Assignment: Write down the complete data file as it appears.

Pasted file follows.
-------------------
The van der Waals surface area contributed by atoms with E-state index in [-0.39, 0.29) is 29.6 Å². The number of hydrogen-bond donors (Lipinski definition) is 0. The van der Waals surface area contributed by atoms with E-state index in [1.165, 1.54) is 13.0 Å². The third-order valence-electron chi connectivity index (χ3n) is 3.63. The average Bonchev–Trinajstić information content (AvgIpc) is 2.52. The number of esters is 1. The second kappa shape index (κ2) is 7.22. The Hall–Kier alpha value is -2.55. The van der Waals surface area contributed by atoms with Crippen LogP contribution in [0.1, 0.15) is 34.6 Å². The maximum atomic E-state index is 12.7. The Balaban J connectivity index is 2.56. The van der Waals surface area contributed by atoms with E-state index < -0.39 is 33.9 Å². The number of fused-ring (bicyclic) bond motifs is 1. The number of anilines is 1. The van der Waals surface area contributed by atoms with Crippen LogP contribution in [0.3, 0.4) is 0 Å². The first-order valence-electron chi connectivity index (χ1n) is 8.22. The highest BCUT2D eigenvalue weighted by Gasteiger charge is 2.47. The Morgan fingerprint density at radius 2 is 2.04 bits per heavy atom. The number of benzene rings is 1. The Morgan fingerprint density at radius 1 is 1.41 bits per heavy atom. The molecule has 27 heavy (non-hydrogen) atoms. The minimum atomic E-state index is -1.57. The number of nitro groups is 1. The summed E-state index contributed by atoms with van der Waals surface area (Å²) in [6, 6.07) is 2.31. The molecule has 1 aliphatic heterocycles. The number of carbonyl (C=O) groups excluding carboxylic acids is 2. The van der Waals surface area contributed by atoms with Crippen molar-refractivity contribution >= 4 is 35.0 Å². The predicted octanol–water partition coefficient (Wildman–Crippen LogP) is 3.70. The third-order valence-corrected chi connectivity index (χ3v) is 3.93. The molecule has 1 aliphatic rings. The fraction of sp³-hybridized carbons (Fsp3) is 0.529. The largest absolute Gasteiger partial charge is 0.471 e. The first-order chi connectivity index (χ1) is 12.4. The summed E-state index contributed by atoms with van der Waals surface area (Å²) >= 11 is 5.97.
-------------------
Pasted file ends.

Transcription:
The van der Waals surface area contributed by atoms with E-state index in [-0.39, 0.29) is 29.6 Å². The number of hydrogen-bond donors (Lipinski definition) is 0. The van der Waals surface area contributed by atoms with E-state index in [1.165, 1.54) is 13.0 Å². The third-order valence-electron chi connectivity index (χ3n) is 3.63. The average Bonchev–Trinajstić information content (AvgIpc) is 2.52. The number of esters is 1. The second kappa shape index (κ2) is 7.22. The Hall–Kier alpha value is -2.55. The van der Waals surface area contributed by atoms with Crippen LogP contribution in [0.1, 0.15) is 34.6 Å². The maximum atomic E-state index is 12.7. The Balaban J connectivity index is 2.56. The van der Waals surface area contributed by atoms with E-state index < -0.39 is 33.9 Å². The number of fused-ring (bicyclic) bond motifs is 1. The number of anilines is 1. The van der Waals surface area contributed by atoms with Crippen LogP contribution in [0.3, 0.4) is 0 Å². The first-order valence-electron chi connectivity index (χ1n) is 8.22. The highest BCUT2D eigenvalue weighted by Gasteiger charge is 2.47. The Morgan fingerprint density at radius 2 is 2.04 bits per heavy atom. The number of benzene rings is 1. The Morgan fingerprint density at radius 1 is 1.41 bits per heavy atom. The molecule has 27 heavy (non-hydrogen) atoms. The minimum atomic E-state index is -1.57. The number of nitro groups is 1. The summed E-state index contributed by atoms with van der Waals surface area (Å²) in [6, 6.07) is 2.31. The molecule has 1 aliphatic heterocycles. The number of carbonyl (C=O) groups excluding carboxylic acids is 2. The van der Waals surface area contributed by atoms with Crippen molar-refractivity contribution >= 4 is 35.0 Å². The predicted octanol–water partition coefficient (Wildman–Crippen LogP) is 3.70. The third-order valence-corrected chi connectivity index (χ3v) is 3.93. The molecule has 1 aliphatic rings. The fraction of sp³-hybridized carbons (Fsp3) is 0.529. The largest absolute Gasteiger partial charge is 0.471 e. The first-order chi connectivity index (χ1) is 12.4. The summed E-state index contributed by atoms with van der Waals surface area (Å²) >= 11 is 5.97.